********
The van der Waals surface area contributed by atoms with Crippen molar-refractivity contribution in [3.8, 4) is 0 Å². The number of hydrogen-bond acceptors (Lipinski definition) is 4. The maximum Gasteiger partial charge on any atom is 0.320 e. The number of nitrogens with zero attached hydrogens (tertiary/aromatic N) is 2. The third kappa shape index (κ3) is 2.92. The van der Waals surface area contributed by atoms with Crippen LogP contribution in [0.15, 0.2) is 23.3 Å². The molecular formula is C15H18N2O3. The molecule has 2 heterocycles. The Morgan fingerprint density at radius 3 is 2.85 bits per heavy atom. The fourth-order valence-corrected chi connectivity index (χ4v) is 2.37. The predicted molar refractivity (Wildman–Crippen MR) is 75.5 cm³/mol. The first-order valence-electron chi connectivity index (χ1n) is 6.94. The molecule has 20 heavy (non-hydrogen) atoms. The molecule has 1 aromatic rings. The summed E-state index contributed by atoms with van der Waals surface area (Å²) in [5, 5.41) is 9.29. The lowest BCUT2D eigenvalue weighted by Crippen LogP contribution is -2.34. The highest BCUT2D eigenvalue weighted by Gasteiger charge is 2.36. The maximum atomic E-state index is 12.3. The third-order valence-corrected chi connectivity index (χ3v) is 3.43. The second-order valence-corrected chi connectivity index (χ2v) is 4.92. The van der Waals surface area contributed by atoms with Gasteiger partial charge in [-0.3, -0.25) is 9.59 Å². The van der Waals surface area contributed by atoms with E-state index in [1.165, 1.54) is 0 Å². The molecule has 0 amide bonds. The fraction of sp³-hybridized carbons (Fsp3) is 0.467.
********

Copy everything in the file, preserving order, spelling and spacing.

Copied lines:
The van der Waals surface area contributed by atoms with Crippen molar-refractivity contribution in [3.8, 4) is 0 Å². The number of hydrogen-bond acceptors (Lipinski definition) is 4. The maximum Gasteiger partial charge on any atom is 0.320 e. The number of nitrogens with zero attached hydrogens (tertiary/aromatic N) is 2. The third kappa shape index (κ3) is 2.92. The van der Waals surface area contributed by atoms with Crippen LogP contribution in [0.15, 0.2) is 23.3 Å². The molecular formula is C15H18N2O3. The molecule has 2 heterocycles. The Morgan fingerprint density at radius 3 is 2.85 bits per heavy atom. The fourth-order valence-corrected chi connectivity index (χ4v) is 2.37. The predicted molar refractivity (Wildman–Crippen MR) is 75.5 cm³/mol. The first-order valence-electron chi connectivity index (χ1n) is 6.94. The molecule has 20 heavy (non-hydrogen) atoms. The molecule has 1 aromatic rings. The summed E-state index contributed by atoms with van der Waals surface area (Å²) in [5, 5.41) is 9.29. The lowest BCUT2D eigenvalue weighted by Crippen LogP contribution is -2.34. The highest BCUT2D eigenvalue weighted by Gasteiger charge is 2.36. The maximum atomic E-state index is 12.3. The third-order valence-corrected chi connectivity index (χ3v) is 3.43. The second-order valence-corrected chi connectivity index (χ2v) is 4.92. The van der Waals surface area contributed by atoms with Gasteiger partial charge in [-0.3, -0.25) is 9.59 Å². The van der Waals surface area contributed by atoms with E-state index in [1.165, 1.54) is 0 Å². The molecule has 0 amide bonds. The fraction of sp³-hybridized carbons (Fsp3) is 0.467.